06 Aug 2019

MacArthur Foundation Panel: Promising Solutions to Reducing Gun Violence

Hope. 

That’s not often the first word that comes up when people in Chicago talk about gun violence, but it was certainly on the minds of panelists at Promising Solutions to Reducing Gun Violence, an event held by the John D. and Catherine T. MacArthur Foundation on July 11. The event was held in the Auburn Gresham neighborhood on the city’s South Side.

“We go out there and let the young people know that yes, there are going to be challenges and roadblocks, but that’s not the end of everything,” said Jorge Matos, Director of the Safe Streets program at ALSO. “Our lives and our stories go through chapters, and I try to model the behavior that ‘OK, I’ve been there and done it. Let’s work together. Let me walk with you to bring that peace and to bring people together.’”

Panelists in the event shared a vision of violence prevention that responds to current realities.

Promising Solutions to Reducing Gun Violence, an event held by the John D. and Catherine T. MacArthur Foundation, was held on July 11, 2019 in Chicago’s Auburn Gresham neighborhood on the city’s south side. Panelists, from left to right: Jorge Matos, Director of the Safe Streets program at ALSO; Tanya Woods, Executive Director of the West Side Justice Center; William “Billy” Moore, a case manager at the Inner-City Muslim Action Network, and Teny Gross, Executive Director of the Institute of Nonviolence Chicago.

In 2015, Chicago experienced a major increase in gun violence that included 4,368 shootings and 764 homicides. The Humboldt Park community, which ALSO serves, is currently ranked 4th among Chicago’s 77 community areas for shootings and homicides, according to police data.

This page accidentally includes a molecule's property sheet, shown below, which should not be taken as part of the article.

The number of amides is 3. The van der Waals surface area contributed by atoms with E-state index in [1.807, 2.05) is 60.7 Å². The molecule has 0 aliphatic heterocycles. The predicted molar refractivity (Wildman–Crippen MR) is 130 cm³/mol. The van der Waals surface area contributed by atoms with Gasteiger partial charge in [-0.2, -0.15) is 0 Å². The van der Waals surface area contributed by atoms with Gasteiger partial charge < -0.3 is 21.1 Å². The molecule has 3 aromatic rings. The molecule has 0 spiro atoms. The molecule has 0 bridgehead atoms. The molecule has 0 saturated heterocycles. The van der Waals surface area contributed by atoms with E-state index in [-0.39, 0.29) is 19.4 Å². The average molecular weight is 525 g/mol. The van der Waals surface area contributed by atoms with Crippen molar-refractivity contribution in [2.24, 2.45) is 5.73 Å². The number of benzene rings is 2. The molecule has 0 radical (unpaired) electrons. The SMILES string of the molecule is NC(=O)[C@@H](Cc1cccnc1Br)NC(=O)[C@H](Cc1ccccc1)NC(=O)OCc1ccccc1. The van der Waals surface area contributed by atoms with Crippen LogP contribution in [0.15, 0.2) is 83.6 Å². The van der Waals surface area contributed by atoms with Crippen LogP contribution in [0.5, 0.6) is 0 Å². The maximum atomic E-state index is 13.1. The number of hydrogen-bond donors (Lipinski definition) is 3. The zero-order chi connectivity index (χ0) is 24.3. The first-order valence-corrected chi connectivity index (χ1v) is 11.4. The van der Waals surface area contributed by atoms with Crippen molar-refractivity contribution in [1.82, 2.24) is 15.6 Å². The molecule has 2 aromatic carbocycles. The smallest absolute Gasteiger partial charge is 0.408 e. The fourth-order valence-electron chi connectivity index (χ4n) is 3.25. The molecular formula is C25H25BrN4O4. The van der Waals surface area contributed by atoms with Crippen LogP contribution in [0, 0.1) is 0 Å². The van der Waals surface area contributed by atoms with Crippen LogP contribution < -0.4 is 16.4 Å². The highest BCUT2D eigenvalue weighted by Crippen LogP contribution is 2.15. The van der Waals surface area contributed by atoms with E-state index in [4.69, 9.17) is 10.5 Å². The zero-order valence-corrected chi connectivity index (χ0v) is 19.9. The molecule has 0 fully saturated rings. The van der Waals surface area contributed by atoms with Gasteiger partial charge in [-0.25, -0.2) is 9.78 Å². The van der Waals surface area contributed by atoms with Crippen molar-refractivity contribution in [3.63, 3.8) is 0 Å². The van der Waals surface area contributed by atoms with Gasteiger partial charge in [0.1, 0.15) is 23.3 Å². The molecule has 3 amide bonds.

Other panelists at the event included Tanya Woods, Executive Director of the West Side Justice Center; Teny Gross, Executive Director of the Institute of Nonviolence Chicago, and William “Billy” Moore, a case manager at the Inner-City Muslim Action Network. ALSO, the Institute of Nonviolence Chicago, and Inner-City Muslim Action Network are all partnering organizations of Communities Partnering 4 Peace, which features leading outreach organizations that have combined their expertise to jointly impact nine Chicago communities most affected by gun violence. CP4P is among the violence prevention efforts that have been supported by MacArthur.

“There are residents and community leaders and civic and church groups and others who are working every day and every night to make the blocks and the neighborhoods safer throughout the city,” said Julia Stasch, President of the MacArthur Foundation. “What drives those actions, and the actions of many of your colleagues,” Stasch said to the panel, “is that we realize we cannot continue to do the same thing, hoping each year is going to be better.”

 In cooperation with more than 40 local funders, MacArthur has supported violence prevention efforts through the Partnership for Safe and Peaceful Communities, which has committed nearly $75 million to tackling Chicago’s gun violence.